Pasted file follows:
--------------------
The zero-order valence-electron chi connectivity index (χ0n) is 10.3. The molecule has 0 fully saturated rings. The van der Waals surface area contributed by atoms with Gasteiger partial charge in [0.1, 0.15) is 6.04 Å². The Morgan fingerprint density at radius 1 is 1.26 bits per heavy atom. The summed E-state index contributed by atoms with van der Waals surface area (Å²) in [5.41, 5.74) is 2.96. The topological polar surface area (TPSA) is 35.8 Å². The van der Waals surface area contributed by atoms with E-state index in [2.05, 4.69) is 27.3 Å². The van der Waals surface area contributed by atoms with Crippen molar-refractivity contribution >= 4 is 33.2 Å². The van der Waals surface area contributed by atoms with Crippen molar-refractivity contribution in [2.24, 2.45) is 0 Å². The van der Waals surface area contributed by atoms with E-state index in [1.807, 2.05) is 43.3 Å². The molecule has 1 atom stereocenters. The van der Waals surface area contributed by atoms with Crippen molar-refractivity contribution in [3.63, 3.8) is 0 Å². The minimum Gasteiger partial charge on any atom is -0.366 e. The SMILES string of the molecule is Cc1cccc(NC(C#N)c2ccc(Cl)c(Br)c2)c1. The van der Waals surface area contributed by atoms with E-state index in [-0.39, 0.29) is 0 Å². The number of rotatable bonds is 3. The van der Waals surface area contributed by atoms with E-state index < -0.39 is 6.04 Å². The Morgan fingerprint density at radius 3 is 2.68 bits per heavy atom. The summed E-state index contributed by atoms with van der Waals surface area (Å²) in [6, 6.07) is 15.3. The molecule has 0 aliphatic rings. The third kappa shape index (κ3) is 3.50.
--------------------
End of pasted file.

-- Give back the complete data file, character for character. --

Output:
The zero-order valence-electron chi connectivity index (χ0n) is 10.3. The molecule has 0 fully saturated rings. The van der Waals surface area contributed by atoms with Gasteiger partial charge in [0.1, 0.15) is 6.04 Å². The Morgan fingerprint density at radius 1 is 1.26 bits per heavy atom. The summed E-state index contributed by atoms with van der Waals surface area (Å²) in [5.41, 5.74) is 2.96. The topological polar surface area (TPSA) is 35.8 Å². The van der Waals surface area contributed by atoms with E-state index in [2.05, 4.69) is 27.3 Å². The van der Waals surface area contributed by atoms with Crippen molar-refractivity contribution >= 4 is 33.2 Å². The van der Waals surface area contributed by atoms with Crippen molar-refractivity contribution in [2.24, 2.45) is 0 Å². The van der Waals surface area contributed by atoms with E-state index in [1.807, 2.05) is 43.3 Å². The molecule has 1 atom stereocenters. The van der Waals surface area contributed by atoms with Crippen molar-refractivity contribution in [3.63, 3.8) is 0 Å². The minimum Gasteiger partial charge on any atom is -0.366 e. The SMILES string of the molecule is Cc1cccc(NC(C#N)c2ccc(Cl)c(Br)c2)c1. The van der Waals surface area contributed by atoms with E-state index in [-0.39, 0.29) is 0 Å². The number of rotatable bonds is 3. The van der Waals surface area contributed by atoms with E-state index < -0.39 is 6.04 Å². The Morgan fingerprint density at radius 3 is 2.68 bits per heavy atom. The summed E-state index contributed by atoms with van der Waals surface area (Å²) in [6, 6.07) is 15.3. The molecule has 0 aliphatic rings. The third kappa shape index (κ3) is 3.50.